A month ago, we wrote for Freedom about the history of Mad Pride, and how we’re bringing it back in 2022 and well, we, all of us, did exactly that. It was a day filled with lunacy, screams, tears, hope and abolition. We cannot thank enough everyone who participated and turned up more for the spirit and insanity you brought. We really fucking needed this.
It’s really the bare minimum, but psych survivors, lunatics – we deserve a space to be believed, a space where no one questions your trauma and claims it was ‘for your own good’. We deserve to be able to cry together, to mourn our friends that were murdered by psychiatric and prison systems, to scream and yelp in the street and slap our faces and tick and fidget and stim without being given weird looks. And we did. Mad resistance begins with being proud of the things we have been forced to suppress our whole lives, and mad liberation comes from turning the things we suppressed into weapons that overturn psychiatry. Isn’t it sad that whenever mad people get together, we end up crying? Because our communities are so torn by death and police violence and incarceration and fear? And despite all that, we all managed to forge a wholesome, warm space filled with joy and affirmation, resistance and rage, fire and love.
Mad Pride felt like a grouping of comrades who are ready to set the world alight for justice, a refreshing feeling when some spaces can feel too preoccupied with academic papers or reading groups to realise the struggle on the streets. It is us, it is our loved ones, being locked up, harmed, and killed by these systems. This is not a struggle we read about but live. It is not a hobby, but out of necessity, for survival. We are not an exception – all marginalised communities understand what it means to be struggling for our lives, not for status. Mad Pride is a statement against respectability of all kinds. We will be being crazy and sectionable as shit, right in front of parliament, and what the fuck are you going to do to stop us?
From the beginning, our beautiful friends and comrades from the Mutual Aid café filled our bellies with warmth, love and delicious food, a seemingly endless supply, alongside a freeshop of clothes for anyone to take what they needed and wanted. There is nothing madder, more fringe-like, more lunatic than being crazy enough to look after each other in a world that teaches us the opposite. Mad Pride would have been nothing without the intense, long preparation from our café comrades who worked so hard to keep our stomachs and souls replenished. (More food at demos, less (no) SWP…!)
We then had beautiful speeches from comrades at SOAS Detainee Support, Cradle, No More Exclusions, Zapatista Solidarity Network, Z’ev, Nic – a queer family member of Taylor, Orgullo Loco Madrid, Copwatch Network, Stonehenge Heritage Action Group, Close the Priory, the Mutual Aid cafe and a friend of Kevan Thakrar, our comrade locked up inside, and CPA. They were stirring, emotional, grief-stricken, rageful, joyous, beautiful, hopeful, and all mad as fuck. We might have to keep it hidden sometimes, but lunatics are agitating for liberation in every different sphere, which proves beyond doubt just how important it is that psychiatric abolition is firmly embedded in every radical space. From land defenders to prison abolitionists, Black liberationists, and people fighting borders, Mad Pride 2022 was a space not just to be mad, but to be revolutionary because we truly cannot have one without the other.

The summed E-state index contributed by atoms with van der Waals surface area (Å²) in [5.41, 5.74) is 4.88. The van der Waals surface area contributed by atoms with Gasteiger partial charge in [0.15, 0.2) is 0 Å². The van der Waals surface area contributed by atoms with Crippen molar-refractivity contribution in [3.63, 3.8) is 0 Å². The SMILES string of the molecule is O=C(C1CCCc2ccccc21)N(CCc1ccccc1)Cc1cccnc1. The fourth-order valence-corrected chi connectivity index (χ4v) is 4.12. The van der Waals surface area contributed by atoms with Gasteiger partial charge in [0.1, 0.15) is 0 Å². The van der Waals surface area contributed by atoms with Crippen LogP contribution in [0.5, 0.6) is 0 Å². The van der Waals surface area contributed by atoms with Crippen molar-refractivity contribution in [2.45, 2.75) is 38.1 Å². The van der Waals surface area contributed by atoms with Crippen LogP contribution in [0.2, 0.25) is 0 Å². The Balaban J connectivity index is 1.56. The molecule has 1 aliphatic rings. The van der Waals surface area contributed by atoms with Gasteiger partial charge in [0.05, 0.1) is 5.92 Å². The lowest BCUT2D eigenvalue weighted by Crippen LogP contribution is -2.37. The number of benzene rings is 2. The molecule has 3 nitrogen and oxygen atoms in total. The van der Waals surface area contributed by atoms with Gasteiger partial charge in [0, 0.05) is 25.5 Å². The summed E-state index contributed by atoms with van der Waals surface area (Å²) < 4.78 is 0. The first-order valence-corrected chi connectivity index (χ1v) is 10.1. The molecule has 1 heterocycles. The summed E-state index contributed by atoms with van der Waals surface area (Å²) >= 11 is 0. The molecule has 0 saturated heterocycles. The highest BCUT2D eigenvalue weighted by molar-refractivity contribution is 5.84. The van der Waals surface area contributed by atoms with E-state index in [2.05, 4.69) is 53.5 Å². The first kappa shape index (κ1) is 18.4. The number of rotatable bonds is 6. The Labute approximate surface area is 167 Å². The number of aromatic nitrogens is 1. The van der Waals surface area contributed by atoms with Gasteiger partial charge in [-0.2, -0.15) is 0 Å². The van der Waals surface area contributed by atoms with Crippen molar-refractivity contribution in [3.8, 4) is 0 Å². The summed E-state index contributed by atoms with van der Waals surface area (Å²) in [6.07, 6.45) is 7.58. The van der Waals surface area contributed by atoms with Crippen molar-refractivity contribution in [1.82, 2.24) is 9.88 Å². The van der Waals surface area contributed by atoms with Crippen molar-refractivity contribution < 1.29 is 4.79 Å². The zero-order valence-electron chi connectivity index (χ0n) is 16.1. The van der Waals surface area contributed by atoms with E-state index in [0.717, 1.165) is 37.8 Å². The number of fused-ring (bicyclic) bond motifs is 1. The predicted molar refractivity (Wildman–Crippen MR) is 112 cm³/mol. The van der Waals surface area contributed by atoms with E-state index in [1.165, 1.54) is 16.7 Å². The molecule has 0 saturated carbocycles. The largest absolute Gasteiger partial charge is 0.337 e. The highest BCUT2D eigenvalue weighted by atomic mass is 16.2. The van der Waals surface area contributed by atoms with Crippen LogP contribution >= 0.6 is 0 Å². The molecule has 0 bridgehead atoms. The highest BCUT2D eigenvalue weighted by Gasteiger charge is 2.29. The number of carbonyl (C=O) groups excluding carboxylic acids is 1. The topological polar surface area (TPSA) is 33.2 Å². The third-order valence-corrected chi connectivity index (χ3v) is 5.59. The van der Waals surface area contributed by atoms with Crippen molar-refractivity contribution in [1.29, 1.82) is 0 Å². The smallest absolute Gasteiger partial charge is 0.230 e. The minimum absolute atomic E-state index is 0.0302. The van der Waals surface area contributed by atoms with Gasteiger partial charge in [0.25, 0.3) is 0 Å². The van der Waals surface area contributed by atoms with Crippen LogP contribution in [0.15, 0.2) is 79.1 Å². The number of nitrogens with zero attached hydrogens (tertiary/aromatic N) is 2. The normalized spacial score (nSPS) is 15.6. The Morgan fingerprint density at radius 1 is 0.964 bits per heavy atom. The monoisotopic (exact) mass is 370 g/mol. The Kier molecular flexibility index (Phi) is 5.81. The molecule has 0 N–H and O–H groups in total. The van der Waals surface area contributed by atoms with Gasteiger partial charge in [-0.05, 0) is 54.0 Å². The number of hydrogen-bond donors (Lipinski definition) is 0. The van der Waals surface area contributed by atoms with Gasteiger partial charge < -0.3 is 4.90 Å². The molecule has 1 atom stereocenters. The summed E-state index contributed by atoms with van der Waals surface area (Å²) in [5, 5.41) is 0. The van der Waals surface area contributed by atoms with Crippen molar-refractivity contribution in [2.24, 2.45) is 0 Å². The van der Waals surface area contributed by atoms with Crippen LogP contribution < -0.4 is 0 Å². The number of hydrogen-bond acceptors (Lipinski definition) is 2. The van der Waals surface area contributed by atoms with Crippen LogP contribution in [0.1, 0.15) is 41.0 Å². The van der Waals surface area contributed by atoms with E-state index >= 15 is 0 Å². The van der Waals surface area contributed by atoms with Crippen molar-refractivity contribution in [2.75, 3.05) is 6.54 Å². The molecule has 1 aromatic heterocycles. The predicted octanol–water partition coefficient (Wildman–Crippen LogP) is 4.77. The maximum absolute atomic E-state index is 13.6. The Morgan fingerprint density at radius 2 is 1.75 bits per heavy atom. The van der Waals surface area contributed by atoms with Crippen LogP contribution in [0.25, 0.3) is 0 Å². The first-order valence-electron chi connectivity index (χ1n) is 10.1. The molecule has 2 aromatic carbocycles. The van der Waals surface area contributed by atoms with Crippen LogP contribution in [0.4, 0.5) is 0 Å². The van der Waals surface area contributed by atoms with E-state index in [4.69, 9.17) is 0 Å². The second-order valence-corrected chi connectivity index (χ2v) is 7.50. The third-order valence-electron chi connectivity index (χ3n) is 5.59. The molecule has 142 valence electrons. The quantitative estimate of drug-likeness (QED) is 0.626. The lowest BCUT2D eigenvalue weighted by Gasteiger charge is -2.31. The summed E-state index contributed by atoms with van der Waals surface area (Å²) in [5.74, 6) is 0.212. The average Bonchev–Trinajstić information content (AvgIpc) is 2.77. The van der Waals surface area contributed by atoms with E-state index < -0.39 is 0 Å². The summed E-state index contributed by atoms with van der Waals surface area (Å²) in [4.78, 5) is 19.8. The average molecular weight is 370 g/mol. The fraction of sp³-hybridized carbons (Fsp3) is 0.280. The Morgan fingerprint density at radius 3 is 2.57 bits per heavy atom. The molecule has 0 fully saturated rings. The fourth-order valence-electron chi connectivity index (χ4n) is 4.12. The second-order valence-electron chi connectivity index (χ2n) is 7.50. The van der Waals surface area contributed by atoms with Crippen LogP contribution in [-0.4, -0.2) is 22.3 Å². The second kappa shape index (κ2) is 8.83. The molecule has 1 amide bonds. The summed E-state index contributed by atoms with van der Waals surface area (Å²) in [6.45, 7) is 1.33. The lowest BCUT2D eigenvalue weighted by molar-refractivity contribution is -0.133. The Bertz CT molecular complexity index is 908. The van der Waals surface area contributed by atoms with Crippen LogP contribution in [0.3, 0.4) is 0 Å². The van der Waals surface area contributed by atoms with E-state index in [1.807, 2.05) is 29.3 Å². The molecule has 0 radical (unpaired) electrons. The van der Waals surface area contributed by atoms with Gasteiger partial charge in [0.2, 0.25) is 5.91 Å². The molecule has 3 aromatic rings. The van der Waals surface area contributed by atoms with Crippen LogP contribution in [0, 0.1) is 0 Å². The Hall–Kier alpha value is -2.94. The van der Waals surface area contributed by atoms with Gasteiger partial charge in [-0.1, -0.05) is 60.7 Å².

Apparently, some israeli settlers walked past at one point, confused as to what was going on, and after seeing a Palestine flag, whispered ‘falsteen, falasteen’ shocked under their breath and swiftly walked away. We are proud to scare off psychs and colonisers alike! After rousing, emotional speeches, it was time to rebirth the mad pride tradition, the bed push. Making its debut in the 1990s, the bed push, made up of a crazy comrade being pushed down the road in a hospital bed, is there to symbolise bringing psychiatric violence out of the shadows, and also liberating a friend from the psych ward and rolling them out to freedom – and we can tell you, there was nothing more freeing than sick screaming alongside the Thames with so many other crazies. It felt like a moment of history, pushing the bed as tourists and passersby collectively turned with shock or confusion, the same expressions and thoughts no doubt that members of the public would have had when our lunatic elders first started the bed push. It felt powerful, like the comrades of decades ago were propelling us as we pushed the bed over the bridge. It felt like they were alongside us – and let’s not forget, many of them were. We were honoured to welcome friends from the mad movement in britain who have been active for over 30 to 40 years, bringing their wisdom, knowledge and experience. The thread of resistance was passing down to us, as we try earnestly to build on the monumental work they have done, and are doing. There is no honour greater than having the chance to hold onto this thread, ready to defend it and pass it on to those who come after us with new hope and new rage.